Photos: A gun salute in Kerala; A Japanese hearse; Dr. KPP Nambiar; Paul Zacharia
By Shevlin Sebastian
Many years ago when retired senior technocrat cum bureaucrat Dr. KPP Nambiar worked in Tokyo, he would occasionally see a special vehicle moving around. It was shaped like a Buddhist temple. “We could not see its windows,” says Nambiar. “Since it was gorgeously decorated and painted, I assumed that it must be a vehicle for the emperor, who was regarded as a God, till the end of the second world war.”
But later, a Japanese friend of Nambiar told him that it was the hearse that took the dead bodies for the funeral. “That was how the Japanese showed respect to the dead,” says Nambiar.
But when Nambiar returned to Kerala, after several years of service abroad, he was taken aback to see what took place at the funerals of prominent people. “It all began with the funeral of the novelist OV Vijayan in 2005,” says Nambiar. “At this state funeral, there were nine policemen who were shooting into the air.” The gun salute also took place during the funeral of the film director Lohithadas as well as noted writer, Kamala Das, who was buried at Thiruvananthapuram, as well as many other notables.
“I thought this shooting was the most ridiculous thing to do, especially, for a writer, like Kamala Das,” says Nambiar. “It was being held in a calm and serene atmosphere, with trees all around.”
Says K. Kunhikrishnan, the former deputy director-general of Doordarshan: “I remember during the gun salute for Kamala Das' funeral, the birds in the trees got so frightened that they flew away in a panic.”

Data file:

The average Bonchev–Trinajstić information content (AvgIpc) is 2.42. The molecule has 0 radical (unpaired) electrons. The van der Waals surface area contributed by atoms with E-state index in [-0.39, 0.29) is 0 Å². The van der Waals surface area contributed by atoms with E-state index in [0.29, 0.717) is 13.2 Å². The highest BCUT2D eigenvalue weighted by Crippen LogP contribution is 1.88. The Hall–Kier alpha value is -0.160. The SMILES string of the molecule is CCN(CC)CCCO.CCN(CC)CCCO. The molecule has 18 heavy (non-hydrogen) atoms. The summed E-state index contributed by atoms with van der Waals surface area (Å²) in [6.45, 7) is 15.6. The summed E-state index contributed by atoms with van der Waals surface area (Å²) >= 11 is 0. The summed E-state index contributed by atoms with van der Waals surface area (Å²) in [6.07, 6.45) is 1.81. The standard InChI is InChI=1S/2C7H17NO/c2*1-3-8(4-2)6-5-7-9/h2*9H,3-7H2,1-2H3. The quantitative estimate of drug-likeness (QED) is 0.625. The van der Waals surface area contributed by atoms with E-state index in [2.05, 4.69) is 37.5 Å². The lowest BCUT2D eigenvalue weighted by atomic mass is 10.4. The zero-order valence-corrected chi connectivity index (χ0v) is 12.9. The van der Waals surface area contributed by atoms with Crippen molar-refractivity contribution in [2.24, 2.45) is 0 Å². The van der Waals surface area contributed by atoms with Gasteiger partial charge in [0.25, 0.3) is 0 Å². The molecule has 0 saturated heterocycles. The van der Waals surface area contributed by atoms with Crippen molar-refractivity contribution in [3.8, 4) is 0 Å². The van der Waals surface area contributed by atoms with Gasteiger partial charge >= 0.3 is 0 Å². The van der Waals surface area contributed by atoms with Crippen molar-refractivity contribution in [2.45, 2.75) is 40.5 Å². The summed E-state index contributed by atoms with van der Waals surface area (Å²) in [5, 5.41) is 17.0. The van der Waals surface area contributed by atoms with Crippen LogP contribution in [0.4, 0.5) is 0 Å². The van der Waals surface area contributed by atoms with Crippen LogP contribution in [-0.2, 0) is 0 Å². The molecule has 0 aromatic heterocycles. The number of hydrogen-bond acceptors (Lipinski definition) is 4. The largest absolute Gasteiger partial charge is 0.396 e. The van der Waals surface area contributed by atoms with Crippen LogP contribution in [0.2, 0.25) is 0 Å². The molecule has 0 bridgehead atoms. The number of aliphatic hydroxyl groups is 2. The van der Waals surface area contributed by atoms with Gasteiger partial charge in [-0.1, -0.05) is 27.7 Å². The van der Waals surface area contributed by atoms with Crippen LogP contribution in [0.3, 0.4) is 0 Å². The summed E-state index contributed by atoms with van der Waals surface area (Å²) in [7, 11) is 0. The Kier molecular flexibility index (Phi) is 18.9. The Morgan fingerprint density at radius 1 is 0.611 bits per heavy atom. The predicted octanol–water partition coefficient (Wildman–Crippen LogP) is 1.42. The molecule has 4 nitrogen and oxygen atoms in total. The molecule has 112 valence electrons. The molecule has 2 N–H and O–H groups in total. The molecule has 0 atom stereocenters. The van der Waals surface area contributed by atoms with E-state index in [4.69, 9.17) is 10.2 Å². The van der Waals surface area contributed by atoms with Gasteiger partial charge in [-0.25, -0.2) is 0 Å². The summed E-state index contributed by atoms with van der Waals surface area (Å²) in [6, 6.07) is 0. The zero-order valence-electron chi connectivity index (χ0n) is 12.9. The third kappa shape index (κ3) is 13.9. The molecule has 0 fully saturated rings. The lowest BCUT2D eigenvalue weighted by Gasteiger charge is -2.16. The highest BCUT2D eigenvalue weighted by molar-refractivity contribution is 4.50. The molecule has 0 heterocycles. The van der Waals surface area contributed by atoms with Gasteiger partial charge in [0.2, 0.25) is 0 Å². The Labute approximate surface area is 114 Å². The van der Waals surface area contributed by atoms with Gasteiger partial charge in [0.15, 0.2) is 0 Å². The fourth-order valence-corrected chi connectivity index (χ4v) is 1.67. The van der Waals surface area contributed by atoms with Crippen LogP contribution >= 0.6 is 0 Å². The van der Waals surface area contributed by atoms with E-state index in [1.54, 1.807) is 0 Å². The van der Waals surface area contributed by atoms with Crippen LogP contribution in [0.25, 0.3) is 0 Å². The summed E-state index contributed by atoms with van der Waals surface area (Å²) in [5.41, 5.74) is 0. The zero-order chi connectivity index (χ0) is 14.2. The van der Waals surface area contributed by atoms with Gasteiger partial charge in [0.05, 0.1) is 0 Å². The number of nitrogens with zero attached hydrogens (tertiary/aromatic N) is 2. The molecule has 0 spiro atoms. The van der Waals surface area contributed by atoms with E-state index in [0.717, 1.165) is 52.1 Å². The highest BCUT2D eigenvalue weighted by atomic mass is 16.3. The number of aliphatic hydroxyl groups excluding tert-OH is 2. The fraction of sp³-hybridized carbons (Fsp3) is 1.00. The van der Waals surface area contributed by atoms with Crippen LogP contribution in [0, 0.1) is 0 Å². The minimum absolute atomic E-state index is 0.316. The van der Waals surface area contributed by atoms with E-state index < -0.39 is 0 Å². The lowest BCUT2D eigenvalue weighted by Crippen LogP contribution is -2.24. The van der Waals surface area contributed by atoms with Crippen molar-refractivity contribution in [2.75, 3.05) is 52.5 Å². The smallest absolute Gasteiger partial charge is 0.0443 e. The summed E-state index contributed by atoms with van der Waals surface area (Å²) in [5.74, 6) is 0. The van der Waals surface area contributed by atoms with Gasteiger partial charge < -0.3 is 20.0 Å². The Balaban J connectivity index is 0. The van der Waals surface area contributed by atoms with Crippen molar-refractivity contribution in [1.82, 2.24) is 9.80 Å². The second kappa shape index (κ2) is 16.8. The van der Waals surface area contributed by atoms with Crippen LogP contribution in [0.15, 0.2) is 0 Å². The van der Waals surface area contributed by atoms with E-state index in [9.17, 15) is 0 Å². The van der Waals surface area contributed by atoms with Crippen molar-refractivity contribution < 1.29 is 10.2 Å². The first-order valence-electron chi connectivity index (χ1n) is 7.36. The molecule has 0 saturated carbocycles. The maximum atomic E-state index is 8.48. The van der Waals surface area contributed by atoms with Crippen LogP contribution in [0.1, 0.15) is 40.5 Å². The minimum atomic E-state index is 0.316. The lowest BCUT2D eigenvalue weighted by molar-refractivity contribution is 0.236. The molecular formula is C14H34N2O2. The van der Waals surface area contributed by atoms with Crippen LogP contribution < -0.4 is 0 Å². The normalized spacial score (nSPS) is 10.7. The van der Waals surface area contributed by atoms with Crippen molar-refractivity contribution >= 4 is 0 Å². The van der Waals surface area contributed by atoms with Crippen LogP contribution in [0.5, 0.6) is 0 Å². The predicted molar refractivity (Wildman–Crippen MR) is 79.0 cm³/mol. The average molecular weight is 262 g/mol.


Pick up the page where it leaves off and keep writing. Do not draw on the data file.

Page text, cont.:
Nambiar wrote an article on this in 'Samakalika Malayalam'. And there was a swift response from several readers, including the late Justice VR Krishna Iyer who wrote: 'Funeral ceremonies should be conducted in a calm and serene atmosphere. Firing guns in the name of an 'official funeral' must come to an end.' Subsequently, the writer Paul Zacharia and others wrote articles in support of Nambiar’s viewpoint. Unfortunately, despite Krishna Iyer's opposition, during his funeral, in December, 2014, he was also given a nine-gun salute.
Kunhikrishnan had suggested the use of bugles, because it is more suitable during such a solemn and sad event.
Eventually, the LDF government of Kerala decided to stop this practice of gun salutes. “Instead of shooting, they begun using bugles, as suggested by Kunhikrishnan,” says Nambiar. “Unfortunately, under the current UDF rule, the practice of shooting has begun again. This was seen during the recent funeral ceremony of a prominent leader.”
A student of history, Nambiar did research to find out the reasons behind this activity. “My studies revealed that this practice took place during prehistoric times when tribal people used bows and arrows,” he says. “Arrows were sent upwards to allow the enemy enough time to remove the dead bodies.”
This practice was also prevalent among warrior groups and armies. “When people died fighting for a cause, respect was shown with a gun salute,” says Nambiar. "But why is it necessary to do this in the case of artistes or politicians?”
However, not all are averse to the gun salute. One eminent leader told Kunhikrishnan, “'We have not got one when we are alive, so why not get one when we are dead. We can leave with a bang.'”
Kunhikrishnan says, “This is just to stoke their vanity. I am sure the ordinary person would prefer that the gun salute is done away with.”
Says Zacharia: “The police is an oppressive force, especially in India. They are against the democratic forces.The gun salute is a political show. The aim is to increase the importance of the deceased person and to reinforce power.”
No writer or an artiste should ask for this. “Nor should the people in a democracy accept this,” says Zacharia.
But now that the gun salute is back in vogue, people are feeling demoralised. “It is disheartening, to say the least,” says Kunhikrishnan. Incidentally, the decision to accord a state funeral, along with a gun salute, is made by the Chief Minister based on the proposal sent by the protocol department of the government of Kerala.
(The New Indian Express, Kochi and Thiruvananthapuram)